Quantcast

View Poll Results:

Voters
0. You may not vote on this poll
  • 0 0%
Page 1 of 12 12311 ... LastLast
Results 1 to 10 of 111
  1. #1
    Join Date
    Jun 2005
    Posts
    100

    Default All Things Resumes

    I'm looking for a job in another city. As I anticipate that my resume will be passed around a bit, I'd like to include something on it to indicate that I will be moving soon. What's the best way to do this? I am thinking that in the Objective section I should say "To utilize skills as such-and-such in an Atlanta-area organization". Thoughts? Thanks!

  2. #2
    Join Date
    Jul 2005
    Posts
    594

    Default

    I read this over the weekend - hopefully it answers how to handle a pending relocation. Good luck!

    Relocating with job uncertainty

    Q: I am 23 years old and after going to college in Massachusetts, I moved back to my home state of New York. I am currently a legal advocate at a homeless shelter, but wish to start looking for jobs in Massachusetts. My concern is that people will view my New York address as a negative. I would feel more comfortable making the move when I know I would have a job and security. What is your advice when sending my resume to possible employers in Massachusetts?

    A: Make sure you state in your cover letter that you plan to relocate to Massachusetts in September 2005 and that you are looking for work in your field.

    By stating a date when you plan to relocate, it demonstrates you are serious about making the move. In addition, mention you will be in the area in early August and you would welcome an opportunity to meet and discuss your skills and what you have to offer to an employer.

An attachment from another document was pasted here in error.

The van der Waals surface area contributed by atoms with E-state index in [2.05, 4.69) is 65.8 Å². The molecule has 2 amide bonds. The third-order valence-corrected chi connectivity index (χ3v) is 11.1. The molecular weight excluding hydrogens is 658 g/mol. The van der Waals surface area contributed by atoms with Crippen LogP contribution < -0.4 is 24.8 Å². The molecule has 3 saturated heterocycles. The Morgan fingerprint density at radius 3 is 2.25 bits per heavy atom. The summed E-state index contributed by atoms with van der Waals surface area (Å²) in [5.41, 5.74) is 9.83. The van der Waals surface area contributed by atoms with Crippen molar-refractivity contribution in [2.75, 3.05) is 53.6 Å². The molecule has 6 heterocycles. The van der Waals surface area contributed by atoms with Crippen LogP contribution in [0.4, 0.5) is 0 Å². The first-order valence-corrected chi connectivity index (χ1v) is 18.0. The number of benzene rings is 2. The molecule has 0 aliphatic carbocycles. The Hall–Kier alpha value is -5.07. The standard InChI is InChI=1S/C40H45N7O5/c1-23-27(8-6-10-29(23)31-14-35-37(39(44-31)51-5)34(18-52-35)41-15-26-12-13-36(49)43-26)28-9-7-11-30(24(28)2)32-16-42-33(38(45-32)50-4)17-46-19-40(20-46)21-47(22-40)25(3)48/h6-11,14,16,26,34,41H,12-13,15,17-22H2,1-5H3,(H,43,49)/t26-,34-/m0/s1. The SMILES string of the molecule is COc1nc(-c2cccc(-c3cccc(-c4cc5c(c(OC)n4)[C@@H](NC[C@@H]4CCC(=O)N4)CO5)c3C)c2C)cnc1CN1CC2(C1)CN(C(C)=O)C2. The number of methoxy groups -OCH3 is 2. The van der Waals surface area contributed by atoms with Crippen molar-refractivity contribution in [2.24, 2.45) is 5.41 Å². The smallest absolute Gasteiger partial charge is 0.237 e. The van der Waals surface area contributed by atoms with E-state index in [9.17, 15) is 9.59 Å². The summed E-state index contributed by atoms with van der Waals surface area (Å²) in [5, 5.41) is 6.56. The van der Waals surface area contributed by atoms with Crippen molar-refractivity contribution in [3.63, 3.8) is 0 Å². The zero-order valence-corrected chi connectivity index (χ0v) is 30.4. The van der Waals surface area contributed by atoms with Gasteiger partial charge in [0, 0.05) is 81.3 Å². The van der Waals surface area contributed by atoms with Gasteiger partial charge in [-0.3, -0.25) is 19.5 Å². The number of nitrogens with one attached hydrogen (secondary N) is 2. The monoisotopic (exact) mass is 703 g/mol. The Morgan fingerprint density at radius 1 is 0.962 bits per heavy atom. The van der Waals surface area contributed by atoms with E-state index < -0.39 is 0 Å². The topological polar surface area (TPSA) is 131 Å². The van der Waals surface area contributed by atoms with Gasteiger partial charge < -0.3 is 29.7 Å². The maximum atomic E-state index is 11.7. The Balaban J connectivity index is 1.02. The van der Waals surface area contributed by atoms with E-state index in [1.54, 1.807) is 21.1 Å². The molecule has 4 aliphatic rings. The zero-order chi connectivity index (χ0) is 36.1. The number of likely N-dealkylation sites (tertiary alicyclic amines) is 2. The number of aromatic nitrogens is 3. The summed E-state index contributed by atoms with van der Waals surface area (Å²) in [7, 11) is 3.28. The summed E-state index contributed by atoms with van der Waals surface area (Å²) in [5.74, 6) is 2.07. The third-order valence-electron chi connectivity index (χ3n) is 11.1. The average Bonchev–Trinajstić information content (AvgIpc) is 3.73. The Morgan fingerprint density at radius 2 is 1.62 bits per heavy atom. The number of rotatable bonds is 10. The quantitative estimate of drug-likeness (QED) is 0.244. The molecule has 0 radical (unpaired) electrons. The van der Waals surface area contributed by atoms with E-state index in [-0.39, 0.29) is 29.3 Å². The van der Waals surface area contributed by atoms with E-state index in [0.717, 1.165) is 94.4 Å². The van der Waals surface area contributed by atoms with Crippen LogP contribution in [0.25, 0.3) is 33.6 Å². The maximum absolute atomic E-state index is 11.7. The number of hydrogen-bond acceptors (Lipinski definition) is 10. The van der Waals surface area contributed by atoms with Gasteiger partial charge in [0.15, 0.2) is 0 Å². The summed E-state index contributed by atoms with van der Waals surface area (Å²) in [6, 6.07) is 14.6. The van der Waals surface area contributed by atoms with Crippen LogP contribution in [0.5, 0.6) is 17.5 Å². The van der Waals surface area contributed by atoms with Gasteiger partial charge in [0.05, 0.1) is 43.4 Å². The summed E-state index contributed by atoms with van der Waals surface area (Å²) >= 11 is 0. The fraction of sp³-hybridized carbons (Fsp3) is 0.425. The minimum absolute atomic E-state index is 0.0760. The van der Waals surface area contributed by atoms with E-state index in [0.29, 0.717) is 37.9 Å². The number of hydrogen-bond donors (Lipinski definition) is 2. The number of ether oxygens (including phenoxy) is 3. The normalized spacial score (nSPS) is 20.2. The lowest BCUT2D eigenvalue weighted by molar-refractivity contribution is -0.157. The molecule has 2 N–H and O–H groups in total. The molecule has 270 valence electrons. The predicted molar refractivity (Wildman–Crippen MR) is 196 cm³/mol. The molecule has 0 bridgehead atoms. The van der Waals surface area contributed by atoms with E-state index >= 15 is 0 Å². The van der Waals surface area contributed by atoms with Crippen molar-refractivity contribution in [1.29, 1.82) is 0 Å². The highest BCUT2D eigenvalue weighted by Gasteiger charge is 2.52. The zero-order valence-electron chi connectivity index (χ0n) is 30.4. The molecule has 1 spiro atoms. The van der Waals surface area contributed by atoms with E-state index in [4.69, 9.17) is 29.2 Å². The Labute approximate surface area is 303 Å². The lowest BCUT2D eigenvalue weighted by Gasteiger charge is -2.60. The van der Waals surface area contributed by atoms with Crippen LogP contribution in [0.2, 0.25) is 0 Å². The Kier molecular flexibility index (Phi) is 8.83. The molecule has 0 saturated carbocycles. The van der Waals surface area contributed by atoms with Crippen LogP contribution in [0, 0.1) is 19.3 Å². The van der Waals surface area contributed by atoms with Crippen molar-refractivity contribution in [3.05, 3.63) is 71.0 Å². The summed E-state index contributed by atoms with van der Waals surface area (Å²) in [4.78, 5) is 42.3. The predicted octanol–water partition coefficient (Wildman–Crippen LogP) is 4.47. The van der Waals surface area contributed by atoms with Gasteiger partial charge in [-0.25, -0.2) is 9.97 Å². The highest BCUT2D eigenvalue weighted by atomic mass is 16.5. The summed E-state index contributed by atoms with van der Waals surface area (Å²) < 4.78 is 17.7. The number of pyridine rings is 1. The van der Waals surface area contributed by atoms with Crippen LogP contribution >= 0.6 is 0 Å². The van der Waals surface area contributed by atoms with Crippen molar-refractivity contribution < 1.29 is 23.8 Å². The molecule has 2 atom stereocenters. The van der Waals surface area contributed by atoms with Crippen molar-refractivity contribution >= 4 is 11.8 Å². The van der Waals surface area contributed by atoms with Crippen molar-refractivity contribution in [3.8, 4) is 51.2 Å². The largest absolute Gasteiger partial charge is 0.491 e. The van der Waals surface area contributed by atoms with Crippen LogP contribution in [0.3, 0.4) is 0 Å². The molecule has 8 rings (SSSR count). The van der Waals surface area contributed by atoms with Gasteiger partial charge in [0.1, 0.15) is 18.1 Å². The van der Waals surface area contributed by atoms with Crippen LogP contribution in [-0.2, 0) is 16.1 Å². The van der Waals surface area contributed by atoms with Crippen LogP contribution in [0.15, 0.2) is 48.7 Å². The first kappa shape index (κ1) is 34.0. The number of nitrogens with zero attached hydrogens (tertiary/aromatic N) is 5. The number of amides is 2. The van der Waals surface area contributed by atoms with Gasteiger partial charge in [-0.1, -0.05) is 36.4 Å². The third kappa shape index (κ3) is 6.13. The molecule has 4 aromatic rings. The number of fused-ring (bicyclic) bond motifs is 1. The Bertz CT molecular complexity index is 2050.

If the companies you sent resumes to do not call you, call them in early August and ask for a meeting. Plan to spend some time in Massachusetts, even if you have to use all of your vacation time.

  3. #3
    Join Date
    Jun 2005
    Posts
    100

    Default

    Thanks! That was helpful.

  4. #4
    Join Date
    Jul 2005
    Location
    Birmingham, Al
    Posts
    85

    Default

    Or get a PO box in the new state so you have a "local" address...because out of state address may send red flags (RELOCATING COSTS) and you might be eliminated based on your address....

  5. #5
    Join Date
    Jun 2005
    Location
    Michigan
    Posts
    2,516

    Default Unique situation - will my resume look like crap?

    I have a unique situation. After college I started working at a Big 4 accounting firm to get the required 1 year of experience needed for my CPA license. As soon as that 1 year was over, I found a new job. (This is common)

    I started the new job and loved it, but shortly after that the company began the process of a merger and so I lost my job after being there for about a year.

    When I started looking for a new position I was told by recruiters that my situation is unique and I don't look like a job jumper because the last job wasn't my fault, but the next job I take I'll have to stay for 2-3 years.

    I found a job within a week and I started back at the end of June. I absolutely hate it and now I don't know what to do. I don't know if I can quit because I dont want my resume to look like crap. So should I just tough it out for the next 2 years, or do you think it would be ok to start looking for a new job now?

    This is an x-post to give you an idea of what I'm dealing with at my current job. Its worse than just what is listed below, but here are some of the things I have to deal with.

    They told me to plan on working about 40-45 hours a week, buts its been about 55 per week. When I asked about it a few weeks ago, my manager lied and said he told me to plan on 55 hours a week. I don't mind working overtime when there are things to get done, but most of the time I'm just sitting there in case something comes up - nothing has ever come up yet so its pointless for me to be there late. I could be at home getting things done and if something came up, I'm only 15 minutes away and I could come back. It just doesn't make sense to me.